Monday, July 30, 2012

Taddle Creek No. 28

Edited by Conan Tobias

From the very nice Ethan Rilly cover through to Dave Lapp's visit to the Toronto Humane Society comic strip at the end, this is a quality issue of Taddle Creek, my favourite Toronto-centric literary magazine.  Which actually makes it my favourite Canadian literary magazine.  Although, in the interest of fair disclosure, the only other Canadian magazine I read is Spacing, and while it's great, it's not the least bit literary...

Anyway, this issue opens with a strong story by Stuart Ross about a man who wakes up while on a family trip to Black Creek Pioneer Village to find the place completely abandoned.  I haven't been to Black Creek in probably 25 years, but much of it came back to me while reading this story, and it reminds me that this is probably not somewhere I want to go.  That is one of the better features of good literature.

Kevin Chong's story 'Professions' is the strongest in the magazine.  Julian is a young lawyer who accompanies his fiancee to a ski chalet with her family, a group of upper class liberals, with whom he has no end of problems.  I love the scene where the brother takes Julian to task for having an iPhone, and then whips out his clunky FairSmart, the phone "made in Denmark from recycled materials by an industrial design collective with the help of at-risk youth and sex workers leaving the trade who are paid a living wage."  Brilliant stuff.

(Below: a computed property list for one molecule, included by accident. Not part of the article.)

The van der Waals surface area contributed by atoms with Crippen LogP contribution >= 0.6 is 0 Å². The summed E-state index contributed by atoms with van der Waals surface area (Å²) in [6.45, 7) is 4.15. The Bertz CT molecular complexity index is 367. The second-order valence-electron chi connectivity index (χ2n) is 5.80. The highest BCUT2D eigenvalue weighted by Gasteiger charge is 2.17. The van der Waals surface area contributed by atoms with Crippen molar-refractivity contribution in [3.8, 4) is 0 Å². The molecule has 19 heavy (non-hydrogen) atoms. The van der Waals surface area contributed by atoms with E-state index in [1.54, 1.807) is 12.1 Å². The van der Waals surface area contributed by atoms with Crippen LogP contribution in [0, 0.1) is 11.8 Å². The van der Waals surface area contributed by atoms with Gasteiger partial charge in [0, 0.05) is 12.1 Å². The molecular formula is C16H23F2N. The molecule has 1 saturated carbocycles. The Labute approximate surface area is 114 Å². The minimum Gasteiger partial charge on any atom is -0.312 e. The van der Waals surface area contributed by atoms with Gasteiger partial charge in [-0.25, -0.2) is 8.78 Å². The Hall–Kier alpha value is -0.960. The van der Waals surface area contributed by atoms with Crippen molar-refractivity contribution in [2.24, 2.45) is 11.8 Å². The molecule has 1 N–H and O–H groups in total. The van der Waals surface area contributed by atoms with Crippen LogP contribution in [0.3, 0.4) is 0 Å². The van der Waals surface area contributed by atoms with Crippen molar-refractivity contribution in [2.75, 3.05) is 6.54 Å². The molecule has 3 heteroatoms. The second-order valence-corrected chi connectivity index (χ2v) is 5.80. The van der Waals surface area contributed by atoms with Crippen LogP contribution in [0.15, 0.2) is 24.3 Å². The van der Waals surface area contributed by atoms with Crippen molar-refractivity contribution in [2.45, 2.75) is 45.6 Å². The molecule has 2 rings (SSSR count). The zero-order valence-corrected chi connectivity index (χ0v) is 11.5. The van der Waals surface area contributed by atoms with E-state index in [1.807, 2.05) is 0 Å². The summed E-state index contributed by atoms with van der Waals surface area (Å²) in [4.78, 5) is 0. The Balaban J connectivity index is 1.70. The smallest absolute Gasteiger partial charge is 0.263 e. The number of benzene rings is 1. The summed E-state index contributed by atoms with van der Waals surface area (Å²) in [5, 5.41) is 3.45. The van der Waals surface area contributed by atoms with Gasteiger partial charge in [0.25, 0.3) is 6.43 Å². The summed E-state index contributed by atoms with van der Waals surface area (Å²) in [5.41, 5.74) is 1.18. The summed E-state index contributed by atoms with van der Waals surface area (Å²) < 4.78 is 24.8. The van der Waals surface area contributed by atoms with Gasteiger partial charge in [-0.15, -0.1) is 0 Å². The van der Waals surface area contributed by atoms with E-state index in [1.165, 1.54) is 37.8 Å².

Sara Heinonen contributes a story about teens on the verge of going off to university that helps show the effect of underemployed parenting on the next generation, and Stacey May Fowles writes a strong story about dangerous flirtation at a cocktail party.  There is also a tough little comic strip by Nina Bunjevac about the politics of lesbian friendship and depression.

The magazine also has a nice little piece about author Lauren Kirshner, and another on the fading villages of Digby Neck in Nova Scotia.  There is an article about the changes in TTC street signage, and about an artists collective that decorated phone booths in the city to make an artistic point.  My favourite non-fiction piece in this issue is Sarah Gilbert's short article about attempting to access the beautiful art deco restaurant in Montreal's Eaton's store that has been boarded up for years.

In all, another very good issue of a very good magazine.

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